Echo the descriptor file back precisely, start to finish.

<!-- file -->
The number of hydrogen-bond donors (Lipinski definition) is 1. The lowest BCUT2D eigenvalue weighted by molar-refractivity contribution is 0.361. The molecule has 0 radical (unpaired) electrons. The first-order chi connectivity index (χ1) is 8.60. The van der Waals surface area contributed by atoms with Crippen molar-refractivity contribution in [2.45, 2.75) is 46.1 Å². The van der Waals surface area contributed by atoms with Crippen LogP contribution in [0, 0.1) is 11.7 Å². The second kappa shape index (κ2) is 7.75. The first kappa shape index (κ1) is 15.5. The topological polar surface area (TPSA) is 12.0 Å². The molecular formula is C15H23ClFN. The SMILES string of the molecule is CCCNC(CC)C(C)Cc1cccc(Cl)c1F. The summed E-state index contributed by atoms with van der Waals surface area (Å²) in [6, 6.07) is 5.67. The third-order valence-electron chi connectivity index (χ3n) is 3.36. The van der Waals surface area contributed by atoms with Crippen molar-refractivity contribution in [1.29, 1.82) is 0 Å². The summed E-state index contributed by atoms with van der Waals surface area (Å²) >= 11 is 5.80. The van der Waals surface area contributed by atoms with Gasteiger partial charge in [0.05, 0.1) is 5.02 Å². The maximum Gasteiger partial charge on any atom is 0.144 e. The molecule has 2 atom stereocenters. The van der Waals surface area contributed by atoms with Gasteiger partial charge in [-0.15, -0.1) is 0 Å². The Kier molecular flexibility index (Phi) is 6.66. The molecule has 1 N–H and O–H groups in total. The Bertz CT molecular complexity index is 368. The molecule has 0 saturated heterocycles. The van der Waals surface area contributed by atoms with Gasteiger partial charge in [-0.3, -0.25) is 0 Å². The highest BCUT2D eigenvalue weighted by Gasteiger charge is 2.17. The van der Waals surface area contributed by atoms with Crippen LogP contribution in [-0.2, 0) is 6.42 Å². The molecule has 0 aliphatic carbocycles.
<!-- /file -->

The number of hydrogen-bond donors (Lipinski definition) is 1. The lowest BCUT2D eigenvalue weighted by molar-refractivity contribution is 0.361. The molecule has 0 radical (unpaired) electrons. The first-order chi connectivity index (χ1) is 8.60. The van der Waals surface area contributed by atoms with Crippen molar-refractivity contribution in [2.45, 2.75) is 46.1 Å². The van der Waals surface area contributed by atoms with Crippen LogP contribution in [0, 0.1) is 11.7 Å². The second kappa shape index (κ2) is 7.75. The first kappa shape index (κ1) is 15.5. The topological polar surface area (TPSA) is 12.0 Å². The molecular formula is C15H23ClFN. The SMILES string of the molecule is CCCNC(CC)C(C)Cc1cccc(Cl)c1F. The summed E-state index contributed by atoms with van der Waals surface area (Å²) in [6, 6.07) is 5.67. The third-order valence-electron chi connectivity index (χ3n) is 3.36. The van der Waals surface area contributed by atoms with Crippen molar-refractivity contribution in [1.29, 1.82) is 0 Å². The summed E-state index contributed by atoms with van der Waals surface area (Å²) >= 11 is 5.80. The van der Waals surface area contributed by atoms with Gasteiger partial charge in [0.05, 0.1) is 5.02 Å². The maximum Gasteiger partial charge on any atom is 0.144 e. The molecule has 2 atom stereocenters. The van der Waals surface area contributed by atoms with Gasteiger partial charge in [-0.15, -0.1) is 0 Å². The Kier molecular flexibility index (Phi) is 6.66. The molecule has 1 N–H and O–H groups in total. The Bertz CT molecular complexity index is 368. The molecule has 0 saturated heterocycles. The van der Waals surface area contributed by atoms with Gasteiger partial charge in [-0.3, -0.25) is 0 Å². The highest BCUT2D eigenvalue weighted by Gasteiger charge is 2.17. The van der Waals surface area contributed by atoms with Crippen LogP contribution in [-0.2, 0) is 6.42 Å². The molecule has 0 aliphatic carbocycles.